Read Next:

Termination: It’s Hacking Season

It’s Hacking Season


28 March 2011

Text:/ Matt Caton

Have you noticed the spate of internet hacking that seems to be becoming far more prevalent in the last six months? If you answered no, then you – unlike myself – probably haven’t had your website hacked. Twice in the last seven weeks, the sanctity of my humble little blog has been soiled, and it still leaves me with a rather sour taste in my mouth. I awoke from my alcohol induced daze on January 1, only to find that I was unable to access my WordPress blog. Luckily for me, I seemed to catch it ‘live’ (as in, while it was happening), and was able to get around the small hacking scare with little or no damage done. Further investigation showed that I had left security holes in my WordPress installation that were akin to leaving the keys in my unlocked and still-running car, while I was away on an overseas holiday. So I knuckled down, fixed the permissions, fixed a few of the obvious WordPress glitches, and breathed a heavy sigh of relief.

So imagine my horror when I got hacked again last week, only to find that this time, they left a lovely little malware virus in there. This time real damage was done, and to make matters worse, it filtered down into my business website, my friends website, my ‘money making’ affiliate site, and a site I host for a client. Realising that this scare may be a bit out of my league, I decided to call in a professional. In the first few seconds of talking to my professional PHP coding guru, he managed to tell me that he himself had just been hacked, as had two of his colleagues. He then pointed out that Facebook had been hacked last year (and unconfirmed rumours state that it happened again last week), and even the FBI website has been attacked. The next day, I discovered that the front page of the AFL website had been ‘altered’ with a rather sexually charged jibe about the CEO of the AFL and the President of the Collingwood Football Club. Obviously, hearing about these made me feel slightly better about my inadequate online security skills, but it made me wonder why the internet has got so bloody unsafe again.


It also got me thinking as to why people choose to do this. What secret pleasure does it give them? So, I did a little bit of research. According to Canadian criminal psychologist Marc Rogers, the most visible breed of computer hacker is an obsessive, middle-class, white male, between 12 and 28 years old, with few social skills and a possible history of physical and sexual abuse.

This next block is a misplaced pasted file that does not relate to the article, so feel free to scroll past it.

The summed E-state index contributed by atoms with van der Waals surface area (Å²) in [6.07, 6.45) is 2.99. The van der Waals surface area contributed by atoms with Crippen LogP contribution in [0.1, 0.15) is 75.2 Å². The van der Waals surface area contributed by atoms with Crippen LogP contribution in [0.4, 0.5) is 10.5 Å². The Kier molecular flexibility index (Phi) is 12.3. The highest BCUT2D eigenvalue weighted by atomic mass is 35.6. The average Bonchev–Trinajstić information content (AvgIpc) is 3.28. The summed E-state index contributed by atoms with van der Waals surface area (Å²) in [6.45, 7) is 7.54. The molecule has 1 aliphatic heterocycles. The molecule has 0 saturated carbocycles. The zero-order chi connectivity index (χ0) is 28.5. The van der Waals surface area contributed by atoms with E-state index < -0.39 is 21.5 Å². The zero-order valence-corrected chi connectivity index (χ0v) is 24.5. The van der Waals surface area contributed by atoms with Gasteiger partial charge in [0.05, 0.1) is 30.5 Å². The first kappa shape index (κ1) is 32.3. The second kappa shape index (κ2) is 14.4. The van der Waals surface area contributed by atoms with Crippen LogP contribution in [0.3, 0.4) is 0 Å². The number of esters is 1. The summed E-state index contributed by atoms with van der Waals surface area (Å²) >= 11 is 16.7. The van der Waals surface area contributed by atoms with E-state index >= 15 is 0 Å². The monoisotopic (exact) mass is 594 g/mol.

“Hackers have been dubbed the enemy of information security,” said Rogers. “They research their targets, they know a lot about us. They are very good at intelligence-gathering or sharing.” Personally, this profile is starting to creep me out a little, especially when I think about the person who decided to play around with my blog. 

Rogers offered what he called a new taxonomy of hackers, categorising intruders as newbies or script kiddies (who are beginners), cyberpunks (older, but still antisocial geeks), insiders (disgruntled employees), coders (who actually write the exploits), professionals (hired guns), and fully-fledged cyber terrorists. Great, so now we have this whole subculture with its own hierarchy, just waiting to hack into anything we decide to put online. 


However, computer hacking and the spread of viruses is not contained to pimple-faced nerds sitting in their mothers’ basements. Online espionage is fast becoming one of the most important peace-time tools of the modern military, with the infamous Stuxnet computer worm an obvious example. Strongly rumoured to have been created by the US and Israeli Governments (or at least been developed by them), the sophisticated little worm seemed to hatch itself primarily in Iran, with the suspected target being Iran’s Natanz nuclear facility. In further proof of its intricacies, the worm only attacked Siemens industrial firmware and equipment, and if it landed on a system without this firmware or equipment attached, it deactivated itself. 

The worm worked by first causing an infected IR-1 centrifuge (used to separate out the radioactive isotopes of Uranium, for the non-nuclear physicists out there) to increase from its normal operating speed of 1064rpm to 1410rpm for 15 minutes, before returning to its normal speed. Twenty-seven days later, the worm returned to action, slowing the infected centrifuges down to a few hundred RPM for a full 50 minutes. The stresses from the varying speeds caused the aluminium centrifuge tubes to expand, often forcing parts of the centrifuge into sufficient contact with each other to destroy the machine. The changes were so subtle that they were easily missed by the nuclear technicians monitoring the plant. 


Of course, any story about computer hacking would be incomplete without a mention of the ‘anonymous’ group. You know the ones, they sit around in their Guy Fawkes masks, bitching and moaning about how ‘they’ own and control the internet, and limit their attacks to government and other corporate institutions. Most of the time, their attacks are merely to prove the point that they ‘can’ break into a site, while others are just forms of protest, like the spate of attacks launched on the FBI, the US Justice department, Universal Music and the Motion Picture Association of America after the take down of Megaupload, and the talk of the SOPA bill for protection of copyrighted online material. 

The long and the short of it is, the internet is becoming a little sordid again [‘a little’? ‘again’?! – Ed]. Is computer hacking and the spread of malware having the same buzz-kill effect as what the AIDS virus had to the free love era of the ’60s and ’70s? While that may seem a rather strange comparison to make, I am starting to feel like we have all had our online innocence taken away from us.


Leave a Reply

Your email address will not be published. Required fields are marked *

More for you